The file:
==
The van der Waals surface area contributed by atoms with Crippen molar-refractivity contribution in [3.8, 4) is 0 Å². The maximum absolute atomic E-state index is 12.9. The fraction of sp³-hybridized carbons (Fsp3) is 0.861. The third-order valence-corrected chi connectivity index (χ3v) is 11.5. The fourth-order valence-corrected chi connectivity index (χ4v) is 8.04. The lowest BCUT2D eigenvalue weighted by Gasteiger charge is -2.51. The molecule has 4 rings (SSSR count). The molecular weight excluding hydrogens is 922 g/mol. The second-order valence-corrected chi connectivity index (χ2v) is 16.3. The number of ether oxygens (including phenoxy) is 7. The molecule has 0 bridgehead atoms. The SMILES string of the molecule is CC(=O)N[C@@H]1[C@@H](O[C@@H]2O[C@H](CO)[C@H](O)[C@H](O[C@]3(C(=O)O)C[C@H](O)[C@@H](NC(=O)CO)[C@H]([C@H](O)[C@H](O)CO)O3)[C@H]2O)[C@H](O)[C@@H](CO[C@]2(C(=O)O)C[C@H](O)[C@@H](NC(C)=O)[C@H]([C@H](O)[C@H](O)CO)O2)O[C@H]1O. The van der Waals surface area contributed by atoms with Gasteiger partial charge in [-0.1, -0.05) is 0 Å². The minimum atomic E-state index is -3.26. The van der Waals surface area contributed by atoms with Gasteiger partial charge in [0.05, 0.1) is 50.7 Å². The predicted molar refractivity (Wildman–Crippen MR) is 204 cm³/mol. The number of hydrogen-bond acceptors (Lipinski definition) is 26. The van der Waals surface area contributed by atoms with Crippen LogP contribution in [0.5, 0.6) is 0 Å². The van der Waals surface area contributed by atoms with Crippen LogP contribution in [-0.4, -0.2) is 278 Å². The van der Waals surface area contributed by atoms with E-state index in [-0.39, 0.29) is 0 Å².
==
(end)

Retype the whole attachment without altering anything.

The van der Waals surface area contributed by atoms with Crippen molar-refractivity contribution in [3.8, 4) is 0 Å². The maximum absolute atomic E-state index is 12.9. The fraction of sp³-hybridized carbons (Fsp3) is 0.861. The third-order valence-corrected chi connectivity index (χ3v) is 11.5. The fourth-order valence-corrected chi connectivity index (χ4v) is 8.04. The lowest BCUT2D eigenvalue weighted by Gasteiger charge is -2.51. The molecule has 4 rings (SSSR count). The molecular weight excluding hydrogens is 922 g/mol. The second-order valence-corrected chi connectivity index (χ2v) is 16.3. The number of ether oxygens (including phenoxy) is 7. The molecule has 0 bridgehead atoms. The SMILES string of the molecule is CC(=O)N[C@@H]1[C@@H](O[C@@H]2O[C@H](CO)[C@H](O)[C@H](O[C@]3(C(=O)O)C[C@H](O)[C@@H](NC(=O)CO)[C@H]([C@H](O)[C@H](O)CO)O3)[C@H]2O)[C@H](O)[C@@H](CO[C@]2(C(=O)O)C[C@H](O)[C@@H](NC(C)=O)[C@H]([C@H](O)[C@H](O)CO)O2)O[C@H]1O. The van der Waals surface area contributed by atoms with Gasteiger partial charge in [-0.1, -0.05) is 0 Å². The minimum atomic E-state index is -3.26. The van der Waals surface area contributed by atoms with Gasteiger partial charge in [0.05, 0.1) is 50.7 Å². The predicted molar refractivity (Wildman–Crippen MR) is 204 cm³/mol. The number of hydrogen-bond acceptors (Lipinski definition) is 26. The van der Waals surface area contributed by atoms with Crippen LogP contribution in [0.5, 0.6) is 0 Å². The van der Waals surface area contributed by atoms with Crippen LogP contribution in [-0.4, -0.2) is 278 Å². The van der Waals surface area contributed by atoms with E-state index in [-0.39, 0.29) is 0 Å².